TORONTO (miningweekly.com) – Toronto-based Iamgold could list its Quebec Niobec niobium mine in Toronto or Hong Kong in the next 12 months, after selling a 10% to 20% stake to a strategic investor, a spokesperson said on Wednesday.
The company is considering an expansion that could triple production at the operation at a cost of up to $840-million, and an initial public offering could help fund this, VP for investor relations Bob Tait said in an interview.
After having disposed of the initial 10% to 20% stake, Iamgold would consider offloading a further chunk of Niobec shares, capping its ownership at 55%.
A preliminary study the company published earlier this month valued Niobec at up to $2-billion.
The report evaluated switching from conventional underground mining to a much larger openpit or block cave, which would increased the mine’s measured and indicated resources by 691% to 1,9-billion kilograms of niobium pentoxide.
The expansion could triple Niobec’s production and would likely see first output around 2015.
Iamgold will begin a prefeasibility study this year to determine which mining method would be the best.
Niobium is used to strengthen steel, and Niobec accounts for about 8% of global supplies, with only two other major producers making up most of the rest.
Tait said the company had received strong interest from steelmakers and funds for the strategic stake, representing different geographies.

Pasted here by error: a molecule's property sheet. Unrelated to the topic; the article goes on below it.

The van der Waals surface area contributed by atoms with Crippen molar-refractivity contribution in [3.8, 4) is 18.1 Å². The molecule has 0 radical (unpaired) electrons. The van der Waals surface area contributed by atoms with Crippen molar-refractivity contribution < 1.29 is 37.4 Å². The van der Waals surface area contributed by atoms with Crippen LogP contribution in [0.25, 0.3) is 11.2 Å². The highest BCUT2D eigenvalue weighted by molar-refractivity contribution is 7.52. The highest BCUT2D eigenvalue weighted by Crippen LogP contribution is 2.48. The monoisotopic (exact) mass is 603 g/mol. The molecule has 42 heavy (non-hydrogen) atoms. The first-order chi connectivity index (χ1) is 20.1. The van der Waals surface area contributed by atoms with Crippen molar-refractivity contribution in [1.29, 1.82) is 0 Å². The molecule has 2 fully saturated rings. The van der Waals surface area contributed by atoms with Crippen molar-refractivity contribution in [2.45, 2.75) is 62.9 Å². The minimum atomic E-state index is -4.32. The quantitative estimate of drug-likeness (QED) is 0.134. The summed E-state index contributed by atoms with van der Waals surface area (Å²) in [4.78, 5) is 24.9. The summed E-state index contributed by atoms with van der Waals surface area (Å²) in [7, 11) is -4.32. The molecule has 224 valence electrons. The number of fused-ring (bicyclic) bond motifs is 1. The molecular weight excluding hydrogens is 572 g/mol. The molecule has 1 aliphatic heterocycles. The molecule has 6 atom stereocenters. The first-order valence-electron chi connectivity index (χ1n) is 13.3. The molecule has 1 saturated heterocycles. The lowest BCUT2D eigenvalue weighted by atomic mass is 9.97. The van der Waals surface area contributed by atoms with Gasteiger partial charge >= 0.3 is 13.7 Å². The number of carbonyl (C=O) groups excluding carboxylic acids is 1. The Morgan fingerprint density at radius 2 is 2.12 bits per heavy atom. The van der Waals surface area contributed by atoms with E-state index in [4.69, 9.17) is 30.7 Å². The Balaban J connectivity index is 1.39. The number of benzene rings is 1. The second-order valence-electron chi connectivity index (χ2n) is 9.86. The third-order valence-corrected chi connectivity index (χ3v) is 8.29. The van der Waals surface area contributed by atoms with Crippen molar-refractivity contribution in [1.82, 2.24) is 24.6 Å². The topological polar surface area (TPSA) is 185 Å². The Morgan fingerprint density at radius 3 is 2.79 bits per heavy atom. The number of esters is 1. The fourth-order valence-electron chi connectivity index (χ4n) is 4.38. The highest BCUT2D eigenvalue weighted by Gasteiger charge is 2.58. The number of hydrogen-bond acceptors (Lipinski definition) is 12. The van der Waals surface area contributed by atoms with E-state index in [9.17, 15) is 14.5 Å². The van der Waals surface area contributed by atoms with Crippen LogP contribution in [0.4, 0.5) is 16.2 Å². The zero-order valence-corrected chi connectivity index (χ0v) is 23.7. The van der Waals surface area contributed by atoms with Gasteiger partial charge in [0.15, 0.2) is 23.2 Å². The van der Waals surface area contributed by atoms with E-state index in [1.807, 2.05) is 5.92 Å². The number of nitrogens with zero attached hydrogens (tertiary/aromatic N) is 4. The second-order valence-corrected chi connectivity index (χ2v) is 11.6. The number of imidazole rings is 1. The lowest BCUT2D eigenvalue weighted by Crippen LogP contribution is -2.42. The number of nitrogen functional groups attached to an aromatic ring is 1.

“We’ve actively engaged in that search for some time, and that could result in something in the next couple of months,” he said.
Following the close of that deal, Iamgold would consider listing Niobec in Toronto or Hong Kong, though it had not reached a decision on this yet.
“If you think about where the growth in steel consumption is it’s in countries like China, not North America,” Tait said.
This month, the world’s biggest commodities trader, Glencore, debuted on the Hong Kong and London bourses.
Mining companies have increasingly looked east to access capital to fund acquisitions and mines.
Reuters reported on Tuesday that Iamgold had talked to potential investors in Asia, North America and Europe regarding the 10% to 15% strategic stake sale.
What could prove a sweetener to Niobec is the rare earth potential at the mine. Holes drilled in 1985 showed that there were deposits of rare-earth elements including cerium, lanthanum, neodymium, praseodymium, samarium, dysprosium and europium at Niobec.
The core samples were not compliant with modern reporting standards, and Iamgold did some of its own drilling in March, with the metallurgical results due for the third quarter.
“The gut feel is that there is economic value there,” said Tait.
Rare-earth element prices have shot up over the past two years as China, which supplies 97% of the world’s demand, curbs production and exports in a bid to improve the industry’s environmental track record.
Rare earths are used in a variety of modern technologies, including flat screen televisions, smart phones and hybrid cars.
Iamgold acquired the Niobec mine, which started producing in the 1980s, through its 2006 merger with Cambior.